Is Virginia Gov. Terry McAuliffe a brave champion of civil rights, or a craven Democratic politico bent on delivering electoral victory to his old friend Hillary Clinton by any means necessary?
That was the question Friday after McAuliffe announced he’d be using his executive powers to grant some 200,000 convicted felons in Virginia the right to vote. While criminal justice reformers applauded McAuliffe’s boldness—in the New York Times, the Sentencing Project’s executive director Marc Mauer called it “the single most significant action on disenfranchisement that we’ve ever seen from a governor”—Republicans cast aspersions on his motives and questioned the morality of letting people who have committed acts of violence vote.
“It is hard to describe how transparent the Governor’s motives are,” said Speaker of the House William J. Howell in a statement premised on the not-crazy idea that most felons would vote Democratic if given the choice. “The singular purpose of Terry McAuliffe’s governorship is to elect Hillary Clinton president of the United States. This office has always been a stepping stone to a job in Hillary Clinton’s Cabinet.”
Robert Bell of the Virginia House of Delegates struck an even more dramatic note in a statement to the Washington Post: “A murder victim won’t get to vote, but the man that killed them will,” he said. “You will have child pornographers, human traffickers, robbers, rapists, murderers eligible to sit on juries and hear criminal cases of people who commit similar crimes.”
McAuliffe, for his part, is characterizing the move as an act of common-sense fairness, arguing that even people who have done terrible things deserve to get back the full rights of citizenship once they have paid their debt to society. “People have served their time and done their probation,” McAuliffe was quoted as saying in the Times. “I want you back in society. I want you feeling good about yourself. I want you voting, getting a job, paying taxes. I’m not giving people their gun rights back and other things like that. I’m merely allowing you to feel good about yourself again, to feel like you are a member of society.”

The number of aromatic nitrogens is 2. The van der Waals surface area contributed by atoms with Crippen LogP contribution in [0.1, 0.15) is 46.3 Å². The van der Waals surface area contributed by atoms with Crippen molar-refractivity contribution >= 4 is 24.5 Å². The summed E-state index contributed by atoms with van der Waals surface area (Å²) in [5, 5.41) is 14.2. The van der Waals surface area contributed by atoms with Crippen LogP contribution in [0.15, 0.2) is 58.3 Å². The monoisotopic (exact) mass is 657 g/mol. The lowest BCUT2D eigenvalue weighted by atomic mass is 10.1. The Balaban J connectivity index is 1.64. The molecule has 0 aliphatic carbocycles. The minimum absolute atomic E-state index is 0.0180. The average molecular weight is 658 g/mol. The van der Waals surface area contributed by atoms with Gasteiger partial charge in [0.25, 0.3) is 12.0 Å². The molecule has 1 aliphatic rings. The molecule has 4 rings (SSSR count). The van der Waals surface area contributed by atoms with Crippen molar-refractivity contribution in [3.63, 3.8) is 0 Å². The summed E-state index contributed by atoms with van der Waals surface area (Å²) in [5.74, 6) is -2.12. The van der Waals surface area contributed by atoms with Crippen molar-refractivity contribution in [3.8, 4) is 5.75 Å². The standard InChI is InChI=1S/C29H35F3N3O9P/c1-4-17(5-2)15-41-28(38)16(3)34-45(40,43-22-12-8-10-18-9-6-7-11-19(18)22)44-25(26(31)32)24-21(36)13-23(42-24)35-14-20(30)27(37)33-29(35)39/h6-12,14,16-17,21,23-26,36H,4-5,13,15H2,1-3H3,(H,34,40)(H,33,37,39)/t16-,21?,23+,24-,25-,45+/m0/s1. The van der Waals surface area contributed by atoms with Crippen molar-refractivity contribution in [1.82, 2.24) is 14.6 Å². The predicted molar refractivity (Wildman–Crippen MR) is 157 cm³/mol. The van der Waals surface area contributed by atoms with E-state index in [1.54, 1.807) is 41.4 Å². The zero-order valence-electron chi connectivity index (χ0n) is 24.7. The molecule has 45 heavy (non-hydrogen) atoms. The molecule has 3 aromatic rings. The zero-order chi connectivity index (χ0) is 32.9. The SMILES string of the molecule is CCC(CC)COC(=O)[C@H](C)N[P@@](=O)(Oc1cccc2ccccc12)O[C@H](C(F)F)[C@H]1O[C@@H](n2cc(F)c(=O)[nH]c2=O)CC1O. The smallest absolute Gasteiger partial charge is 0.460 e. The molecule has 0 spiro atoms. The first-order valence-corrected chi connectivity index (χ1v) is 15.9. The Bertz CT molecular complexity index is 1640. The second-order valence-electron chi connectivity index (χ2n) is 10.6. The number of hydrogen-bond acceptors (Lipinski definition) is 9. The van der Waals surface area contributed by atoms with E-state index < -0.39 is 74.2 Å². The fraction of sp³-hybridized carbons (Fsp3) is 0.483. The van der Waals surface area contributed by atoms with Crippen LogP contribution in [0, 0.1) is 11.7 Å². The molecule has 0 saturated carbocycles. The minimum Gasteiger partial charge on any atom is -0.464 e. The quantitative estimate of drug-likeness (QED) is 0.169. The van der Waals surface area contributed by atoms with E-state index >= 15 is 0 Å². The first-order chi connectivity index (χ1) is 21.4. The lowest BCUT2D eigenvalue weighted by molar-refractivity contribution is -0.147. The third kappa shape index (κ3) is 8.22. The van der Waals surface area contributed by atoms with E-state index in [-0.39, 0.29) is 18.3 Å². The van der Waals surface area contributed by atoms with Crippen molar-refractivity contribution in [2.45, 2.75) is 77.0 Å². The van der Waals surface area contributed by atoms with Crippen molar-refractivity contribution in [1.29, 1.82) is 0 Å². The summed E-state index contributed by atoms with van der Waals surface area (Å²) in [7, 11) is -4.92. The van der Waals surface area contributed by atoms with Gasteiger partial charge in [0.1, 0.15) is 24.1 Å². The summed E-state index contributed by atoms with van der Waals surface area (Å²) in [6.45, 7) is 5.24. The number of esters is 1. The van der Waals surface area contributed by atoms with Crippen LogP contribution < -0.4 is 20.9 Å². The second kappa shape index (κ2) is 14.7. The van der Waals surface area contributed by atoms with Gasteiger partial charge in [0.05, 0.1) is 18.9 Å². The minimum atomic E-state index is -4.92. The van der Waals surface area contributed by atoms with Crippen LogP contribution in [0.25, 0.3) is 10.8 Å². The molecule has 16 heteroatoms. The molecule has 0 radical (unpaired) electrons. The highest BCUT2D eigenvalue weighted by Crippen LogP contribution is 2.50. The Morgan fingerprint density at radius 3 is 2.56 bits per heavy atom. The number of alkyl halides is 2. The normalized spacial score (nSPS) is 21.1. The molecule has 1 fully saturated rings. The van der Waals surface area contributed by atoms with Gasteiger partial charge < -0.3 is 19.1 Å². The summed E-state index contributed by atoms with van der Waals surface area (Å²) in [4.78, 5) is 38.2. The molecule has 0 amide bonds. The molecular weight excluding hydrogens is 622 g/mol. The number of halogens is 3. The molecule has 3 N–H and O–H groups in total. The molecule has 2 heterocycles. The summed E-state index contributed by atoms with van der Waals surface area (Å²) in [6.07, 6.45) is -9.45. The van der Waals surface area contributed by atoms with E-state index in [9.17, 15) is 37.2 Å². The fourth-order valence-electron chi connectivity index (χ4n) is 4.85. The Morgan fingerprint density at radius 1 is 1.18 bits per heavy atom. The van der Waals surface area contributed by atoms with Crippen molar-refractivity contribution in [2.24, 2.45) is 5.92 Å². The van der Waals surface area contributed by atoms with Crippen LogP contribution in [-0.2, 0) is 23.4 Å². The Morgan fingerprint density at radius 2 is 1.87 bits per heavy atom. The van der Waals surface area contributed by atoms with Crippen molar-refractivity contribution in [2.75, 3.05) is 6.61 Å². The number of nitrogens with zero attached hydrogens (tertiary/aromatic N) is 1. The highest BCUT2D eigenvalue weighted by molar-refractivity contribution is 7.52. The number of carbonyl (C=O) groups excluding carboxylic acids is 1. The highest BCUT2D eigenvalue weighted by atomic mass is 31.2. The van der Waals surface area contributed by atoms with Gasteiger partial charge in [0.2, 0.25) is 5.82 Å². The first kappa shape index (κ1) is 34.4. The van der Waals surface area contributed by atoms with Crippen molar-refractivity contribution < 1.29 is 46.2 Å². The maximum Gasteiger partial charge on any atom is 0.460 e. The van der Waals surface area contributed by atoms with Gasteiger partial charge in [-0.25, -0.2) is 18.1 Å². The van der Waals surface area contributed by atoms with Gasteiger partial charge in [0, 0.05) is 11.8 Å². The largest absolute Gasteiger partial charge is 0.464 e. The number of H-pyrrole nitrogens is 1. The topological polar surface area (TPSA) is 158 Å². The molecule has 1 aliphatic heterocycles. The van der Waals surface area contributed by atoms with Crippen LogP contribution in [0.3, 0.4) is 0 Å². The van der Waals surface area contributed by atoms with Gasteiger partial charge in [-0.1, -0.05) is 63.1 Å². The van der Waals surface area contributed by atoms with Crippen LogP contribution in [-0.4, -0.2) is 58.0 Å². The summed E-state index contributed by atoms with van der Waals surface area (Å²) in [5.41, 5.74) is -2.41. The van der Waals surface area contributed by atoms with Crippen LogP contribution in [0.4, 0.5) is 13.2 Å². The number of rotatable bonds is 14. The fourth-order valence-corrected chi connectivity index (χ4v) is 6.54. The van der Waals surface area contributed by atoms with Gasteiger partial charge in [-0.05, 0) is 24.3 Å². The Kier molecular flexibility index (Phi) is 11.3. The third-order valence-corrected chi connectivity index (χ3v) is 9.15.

Though McAuliffe’s successor in the governor’s office will be able to reverse the voting rights action if he or she so chooses, the move nevertheless represents a sharp rebuke to longstanding disenfranchisement laws targeting felons that have had a disproportionate effect on Virginia’s black population.
According to Mauer of the Sentencing Project, a nonprofit that promotes criminal justice reform, Virginia is one of 12 states in the country that prohibit people who have been convicted of felonies from registering to vote even after they’ve served out their parole and probation terms. In place since the Civil War, the Virginia restrictions were expanded in the early 20th century, and as noted in the Times, enjoyed the support of one state senator who said they would “eliminate the darkey as a political factor in this State” and ensure “the complete supremacy of the white race in the affairs of government.”
Here’s more from the Times:
Advocates who have been working with the governor say they are planning to fan out into Richmond communities Friday afternoon to start registering people. Until now in Virginia, felons could apply to have their voting rights restored, but the process could be cumbersome and those who have committed violent crimes faced a waiting period. That will be eliminated by Mr. McAuliffe’s action.
Mr. McAuliffe, who took office in 2014 and campaigned to restore voting rights to felons, said that he viewed disenfranchisement as “a remnant of the poll tax” and that he had been “trying to figure out what more I can possibly do.” He has been working with his legal team for months to live up to his campaign promise. His action Friday will not apply to felons released in the future; the governor’s aides say Mr. McAuliffe intends to issue similar orders on a monthly basis to cover more people as they are released.
Expect Republicans in Virginia to challenge McAuliffe’s executive action in court; in the meantime, voting rights advocates are already starting to hit the streets of Richmond to register newly eligible voters.